Road Warriors Break Bicycling Record

by Palmira Henriquez

Road Warriors All Smiles After Breaking Record

Records are meant to be broken, and that’s exactly what five amazing seniors accomplished on Wednesday, Nov. 13. Seniors Aaron Kuzdal, Janice Salazar, Leonard Parra, Joel Bustamante and Reannah Rodriguez cycled for a city record of 17 hours, a record previously held by a Desert View student several years ago.

A sixth senior, Danielle Rojas, attempted to break the record, but she only rode for 12 hours, which is still considered to be quite a physical accomplishment!

According to Kuzdal, Bicycle Club sponsor Mr. Ernesto Somoza announced to the club the city record and challenged any of his cyclist team members to break it.

“Sometimes you wake up one morning and want to break records,” he said. “Once Mr. Somoza told us about this challenge, it was like, ‘Heck, yeah!’”

Kuzdal and Parra decided to commit to the record-breaking challenge just two days before the event; the other four members committed just the day before!

At 6 a.m., in Somoza’s classroom, the six cyclists began their challenge.

“The only break students received was five minutes per hour to drink water, go to the bathroom and eat a quick snack,” Somoza said.

After two or three hours, all of the bicyclists admitted that they were beginning to experience excruciating physical pain.

Salazar said, “My legs, back and butt hurt horribly, and the pain was even worse after we had our five-minute break to go to the restroom and stretch.”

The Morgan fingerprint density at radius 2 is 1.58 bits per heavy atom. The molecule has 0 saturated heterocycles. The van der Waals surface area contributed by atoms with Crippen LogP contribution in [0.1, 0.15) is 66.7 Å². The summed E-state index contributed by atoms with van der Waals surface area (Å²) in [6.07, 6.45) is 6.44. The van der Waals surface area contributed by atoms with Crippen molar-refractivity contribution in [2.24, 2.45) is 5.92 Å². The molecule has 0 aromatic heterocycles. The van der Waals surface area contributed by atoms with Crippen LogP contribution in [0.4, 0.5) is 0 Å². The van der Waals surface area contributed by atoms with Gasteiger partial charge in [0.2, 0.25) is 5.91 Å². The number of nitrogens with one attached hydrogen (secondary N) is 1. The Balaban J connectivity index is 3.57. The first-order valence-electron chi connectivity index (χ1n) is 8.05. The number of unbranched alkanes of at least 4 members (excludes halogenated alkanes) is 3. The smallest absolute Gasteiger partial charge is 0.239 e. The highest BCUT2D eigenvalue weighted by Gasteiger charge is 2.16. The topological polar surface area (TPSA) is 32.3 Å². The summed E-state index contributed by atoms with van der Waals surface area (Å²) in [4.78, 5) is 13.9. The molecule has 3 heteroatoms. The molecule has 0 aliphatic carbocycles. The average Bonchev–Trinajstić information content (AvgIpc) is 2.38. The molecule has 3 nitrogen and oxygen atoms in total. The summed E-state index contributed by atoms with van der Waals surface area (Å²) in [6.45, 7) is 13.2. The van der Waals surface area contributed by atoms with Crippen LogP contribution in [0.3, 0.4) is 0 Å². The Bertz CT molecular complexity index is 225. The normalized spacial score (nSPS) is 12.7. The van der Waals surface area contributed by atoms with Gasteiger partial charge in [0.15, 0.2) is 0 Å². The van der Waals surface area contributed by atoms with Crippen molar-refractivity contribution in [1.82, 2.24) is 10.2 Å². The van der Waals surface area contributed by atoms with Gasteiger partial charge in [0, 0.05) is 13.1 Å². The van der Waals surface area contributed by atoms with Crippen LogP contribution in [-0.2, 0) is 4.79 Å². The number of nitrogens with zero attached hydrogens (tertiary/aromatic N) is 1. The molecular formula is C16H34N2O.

Another cyclist, Rodriguez, said, “Not only were we in great pain, we were being watched like zoo animals! Student Council came in to visit us, and a lot of them just stared at us like we were freaks.”

Parra echoed Rodriguez; he said, “It was difficult [cycling in the classroom] with other students because it was like we were on stage being observed.”

Unfortunately, Rojas couldn’t bare the pain any longer.

“We must all suffer from one or two pains: the pain of discipline or the pain of regret,” she said.

To help ease the indescribable pain from hours of cycling, students said that they sang—including “Bohemian Rhapsody”, Christmas songs and John Legend tunes to keep their mind off of their agonizing body parts.

This record-breaking event was hardly ignored by local media. Channel 4 (KVOA) and Channel 13 (KOLD) were on campus, and they covered the story for television; also, reporters from The Arizona Daily Star were present.

“Having a few local media channels here boosted morale,” Somoza said. “This [media coverage] really helped students complete their goal knowing that their school and entire community was behind them one hundred percent.”

The five cyclists completed their 17-hour event, breaking the old record by an hour.

“Way down inside of me, I really believed that we would be up for this challenge,” Bustamante said.

“I’m proud to have been part of this record-breaking experience, but I really wish—and I think we all wish—that we could have sat on a bigger, softer seat,” Kuzdal said.

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